Flatpak - next generation packaging framework - is public now

The Flatpak development team announced public availability of Flatpak framework - an application packaging framework supported in numerous GNU/Linux distributions including major distributions like Arch, Debian, Fedora, Gentoo, Mageia, Ubuntu ..etc.

Flatpak - formerly xdg-app - is an effort to create a common application packaging framework for different GNU/Linux distributions. The primary goal of Flatpak is to make one application to run on all platforms without bothering much about underlying operating system. So this will reduce the burden on application developers to create separate binary and packages for each distribution they want to support.

Mr Alexander Larsson, lead developer of Flatpak describes it as an effort to reduce gap between application developers and users. By using flatpak, application developers can know exactly what users are getting despite of differences in base operating system.


In addition to cross platform support, flatpak can also provides forward compatibility. Applications maintainers can use latest set of libraries and pack it with application and don't have to bother about outdated system libraries.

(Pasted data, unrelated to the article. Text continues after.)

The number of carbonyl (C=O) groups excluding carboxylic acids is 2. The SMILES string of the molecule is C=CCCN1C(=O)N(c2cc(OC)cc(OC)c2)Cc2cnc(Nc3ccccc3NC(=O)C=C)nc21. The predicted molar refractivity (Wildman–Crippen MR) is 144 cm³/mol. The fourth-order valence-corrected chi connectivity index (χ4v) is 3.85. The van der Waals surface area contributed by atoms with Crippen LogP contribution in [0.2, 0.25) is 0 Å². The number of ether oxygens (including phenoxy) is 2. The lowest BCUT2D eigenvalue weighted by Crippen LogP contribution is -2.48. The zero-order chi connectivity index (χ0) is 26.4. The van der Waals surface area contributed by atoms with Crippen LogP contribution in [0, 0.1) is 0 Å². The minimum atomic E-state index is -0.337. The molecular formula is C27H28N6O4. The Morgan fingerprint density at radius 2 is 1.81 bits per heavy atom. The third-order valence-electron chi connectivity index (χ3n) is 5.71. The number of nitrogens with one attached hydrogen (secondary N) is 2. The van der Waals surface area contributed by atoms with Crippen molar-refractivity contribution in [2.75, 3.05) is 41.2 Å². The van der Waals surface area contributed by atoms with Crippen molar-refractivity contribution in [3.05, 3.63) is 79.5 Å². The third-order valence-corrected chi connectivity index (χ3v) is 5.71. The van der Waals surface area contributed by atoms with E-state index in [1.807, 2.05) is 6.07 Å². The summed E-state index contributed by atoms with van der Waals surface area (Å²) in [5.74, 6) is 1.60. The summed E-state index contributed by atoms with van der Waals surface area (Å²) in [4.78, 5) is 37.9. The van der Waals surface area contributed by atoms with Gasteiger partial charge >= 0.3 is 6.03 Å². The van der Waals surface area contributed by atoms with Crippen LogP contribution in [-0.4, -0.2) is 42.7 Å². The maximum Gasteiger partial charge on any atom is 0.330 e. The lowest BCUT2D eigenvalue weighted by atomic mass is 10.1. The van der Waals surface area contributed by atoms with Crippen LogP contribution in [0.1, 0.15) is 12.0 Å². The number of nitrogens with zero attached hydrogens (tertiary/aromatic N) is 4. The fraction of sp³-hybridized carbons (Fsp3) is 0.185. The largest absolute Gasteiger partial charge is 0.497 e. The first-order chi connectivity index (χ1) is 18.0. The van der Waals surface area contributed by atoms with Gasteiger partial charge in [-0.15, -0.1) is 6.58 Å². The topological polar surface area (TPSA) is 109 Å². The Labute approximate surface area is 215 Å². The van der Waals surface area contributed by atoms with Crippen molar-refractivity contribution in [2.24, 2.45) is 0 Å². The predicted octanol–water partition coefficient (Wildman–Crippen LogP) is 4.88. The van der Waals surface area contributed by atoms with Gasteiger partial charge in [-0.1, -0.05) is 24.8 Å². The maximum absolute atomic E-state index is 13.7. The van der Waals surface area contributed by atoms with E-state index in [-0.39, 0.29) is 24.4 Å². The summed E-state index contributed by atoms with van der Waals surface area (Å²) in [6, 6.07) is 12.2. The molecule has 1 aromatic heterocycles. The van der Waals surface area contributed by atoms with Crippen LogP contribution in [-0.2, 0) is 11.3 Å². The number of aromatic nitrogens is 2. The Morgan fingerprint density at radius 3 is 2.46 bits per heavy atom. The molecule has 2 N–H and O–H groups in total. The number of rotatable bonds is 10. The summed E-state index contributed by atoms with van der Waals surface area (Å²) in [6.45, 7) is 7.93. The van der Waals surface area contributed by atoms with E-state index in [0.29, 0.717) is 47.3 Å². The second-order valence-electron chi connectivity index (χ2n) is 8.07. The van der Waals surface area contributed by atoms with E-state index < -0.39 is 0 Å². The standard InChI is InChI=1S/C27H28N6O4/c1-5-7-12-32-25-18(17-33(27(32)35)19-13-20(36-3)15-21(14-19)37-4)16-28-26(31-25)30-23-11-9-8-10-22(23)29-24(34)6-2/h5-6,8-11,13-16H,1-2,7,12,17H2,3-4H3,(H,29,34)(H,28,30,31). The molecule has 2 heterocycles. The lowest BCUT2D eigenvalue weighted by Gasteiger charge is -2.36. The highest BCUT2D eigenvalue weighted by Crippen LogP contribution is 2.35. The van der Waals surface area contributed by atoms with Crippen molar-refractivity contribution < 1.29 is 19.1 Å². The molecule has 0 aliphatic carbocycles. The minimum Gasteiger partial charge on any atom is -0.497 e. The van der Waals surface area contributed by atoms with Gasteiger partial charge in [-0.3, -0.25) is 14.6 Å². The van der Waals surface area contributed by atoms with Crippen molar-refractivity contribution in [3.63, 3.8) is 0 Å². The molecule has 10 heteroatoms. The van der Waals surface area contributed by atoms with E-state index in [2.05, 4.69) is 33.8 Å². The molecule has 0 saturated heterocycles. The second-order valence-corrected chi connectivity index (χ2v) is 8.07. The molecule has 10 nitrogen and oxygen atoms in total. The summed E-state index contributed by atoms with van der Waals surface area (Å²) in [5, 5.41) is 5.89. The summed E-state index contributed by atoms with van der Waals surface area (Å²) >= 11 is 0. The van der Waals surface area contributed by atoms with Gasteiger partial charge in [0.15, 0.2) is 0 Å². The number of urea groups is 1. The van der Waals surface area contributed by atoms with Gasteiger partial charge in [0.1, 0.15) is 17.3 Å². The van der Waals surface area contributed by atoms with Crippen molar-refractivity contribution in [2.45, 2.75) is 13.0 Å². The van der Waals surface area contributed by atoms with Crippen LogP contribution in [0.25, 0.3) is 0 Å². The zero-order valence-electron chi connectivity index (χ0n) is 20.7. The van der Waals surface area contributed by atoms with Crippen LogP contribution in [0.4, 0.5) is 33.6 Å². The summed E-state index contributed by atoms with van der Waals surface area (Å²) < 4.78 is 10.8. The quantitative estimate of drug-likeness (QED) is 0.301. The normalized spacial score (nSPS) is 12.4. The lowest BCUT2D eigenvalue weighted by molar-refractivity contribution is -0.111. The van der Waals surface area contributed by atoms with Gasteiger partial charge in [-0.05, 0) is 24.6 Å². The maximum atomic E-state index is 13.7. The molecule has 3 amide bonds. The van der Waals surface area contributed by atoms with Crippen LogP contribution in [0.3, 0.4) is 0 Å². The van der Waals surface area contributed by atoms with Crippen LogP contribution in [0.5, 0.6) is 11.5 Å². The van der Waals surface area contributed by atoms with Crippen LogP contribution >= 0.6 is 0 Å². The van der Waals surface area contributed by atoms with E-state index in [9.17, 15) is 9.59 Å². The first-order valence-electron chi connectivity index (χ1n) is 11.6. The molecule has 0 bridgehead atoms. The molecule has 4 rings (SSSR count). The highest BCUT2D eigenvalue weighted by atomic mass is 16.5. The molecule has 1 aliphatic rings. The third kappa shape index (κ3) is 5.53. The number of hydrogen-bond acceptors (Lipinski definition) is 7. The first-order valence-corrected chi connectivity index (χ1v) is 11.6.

In last few months, most of the popular operating systems have implemented support for flatpak packaging and it can be directly installed using regular installation methods. A detailed tutorial on installation and usage of flatpak is available in official website.

A number of applications are already available as Flatpaks which includes LibreOffice, GIMP, InkScape, MyPain, Darktable and also a large number stock GNOME applications. Flatpak website has a list of all these applications and their installation guide lines.

An official announcement on public availability of flatpak can be read on flatpak website.
Flatpak is the brainchild of Alexander Larsson, Principal Software Engineer at Red Hat. Larsson has been working in the Linux desktop space for 18 years. He was the principal author of GVfs (GNOME's Virtual Filesystem) and has done critical work on Docker, the SPICE protocol, the Gecko rendering engine, GLib and GTK+. He has considerable experience in the area of application bundling.
Flatpak builds on several cutting edge technologies. Under the hood, it makes significant use of OSTree, which can be described as “Git for large binaries”. This provides much of the functionality for hosting software repositories. It also makes Flatpak extremely efficient: applications and libraries that are installed with Flatpak are de-duplicated, saving disk space; “static deltas” reduce the size of downloads for software updates.

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